Vaccine czar Taro Kono to announce LDP leadership bid Sept. 10 – The Foreigners magazine In tokyo
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Vaccine czar Taro Kono to announce LDP leadership bid Sept. 10

Written by on September 9, 2021

Taro Kono, the minister in charge of Japan’s vaccination efforts, is set to announce his bid to succeed Prime Minister Yoshihide Suga at a press conference Friday, people familiar with his thinking said Thursday.

The 58-year-old would be the third lawmaker to declare candidacy in the ruling Liberal Democratic Party’s Sept. 29 leadership race after former Foreign Minister Fumio Kishida and former communications minister Sanae Takaichi.

Japan’s administrative reform minister Taro Kono (C), who is also in charge of COVID-19 vaccinations, is pictured in Tokyo on Sept. 9, 2021. (Kyodo)

Kono consistently places high in opinion polls on who is most fit to become prime minister, and had been eyeing a run since Suga abruptly announced his resignation last week amid mounting criticism over his COVID-19 response and declining public approval ratings.

On Thursday, Kono met with Finance Minister Taro Aso, who heads the LDP faction he belongs to, to seek backing for the bid.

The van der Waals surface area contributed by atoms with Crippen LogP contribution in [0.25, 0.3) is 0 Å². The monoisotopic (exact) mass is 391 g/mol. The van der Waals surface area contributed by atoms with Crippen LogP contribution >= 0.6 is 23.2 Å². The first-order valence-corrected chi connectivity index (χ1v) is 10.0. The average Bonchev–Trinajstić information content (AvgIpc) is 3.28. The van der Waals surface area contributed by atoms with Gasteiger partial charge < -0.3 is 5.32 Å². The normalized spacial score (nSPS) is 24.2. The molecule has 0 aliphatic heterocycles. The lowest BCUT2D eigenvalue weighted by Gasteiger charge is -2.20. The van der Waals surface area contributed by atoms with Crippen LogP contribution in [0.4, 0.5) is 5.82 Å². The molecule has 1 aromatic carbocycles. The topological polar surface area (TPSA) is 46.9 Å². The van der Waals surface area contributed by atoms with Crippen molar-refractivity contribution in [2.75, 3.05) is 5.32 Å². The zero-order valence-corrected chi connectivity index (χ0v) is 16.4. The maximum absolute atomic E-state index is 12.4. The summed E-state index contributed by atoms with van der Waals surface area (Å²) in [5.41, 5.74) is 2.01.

Japanese Finance Minister Taro Aso is pictured at the ministry in Tokyo on Sept. 9, 2021. (Kyodo) ==Kyodo

Under party rules, hopefuls are required to first gather 20 nominations from its Diet members to run in the presidential election.

Born in Kanagawa Prefecture to a prominent political family, Kono graduated from Georgetown University in the United States and worked in the private sector before successfully running for the House of Representatives in 1996.

Kono, who doubles as administrative reform minister, has served in a number of Cabinet posts including chairman of the National Public Safety Commission, foreign minister and defense minister.

Considered a reform-minded maverick within the conservative LDP, Kono is known for getting the ball rolling while being less skilled in slowly building consensus.

It would be his second attempt at becoming LDP leader, having made an unsuccessful bid in 2009 after the party was ousted from power in a humiliating defeat in that year’s general election.

The LDP election will effectively decide the next prime minister as the party controls the powerful lower house of parliament.

Related coverage:

3-way LDP race likely as Kishida makes pledges, Takaichi declares bid

Japan eyes convening parliament Oct. 4 to choose new prime minister

Vaccine chief Kono draws flak for blocking Twitter critics

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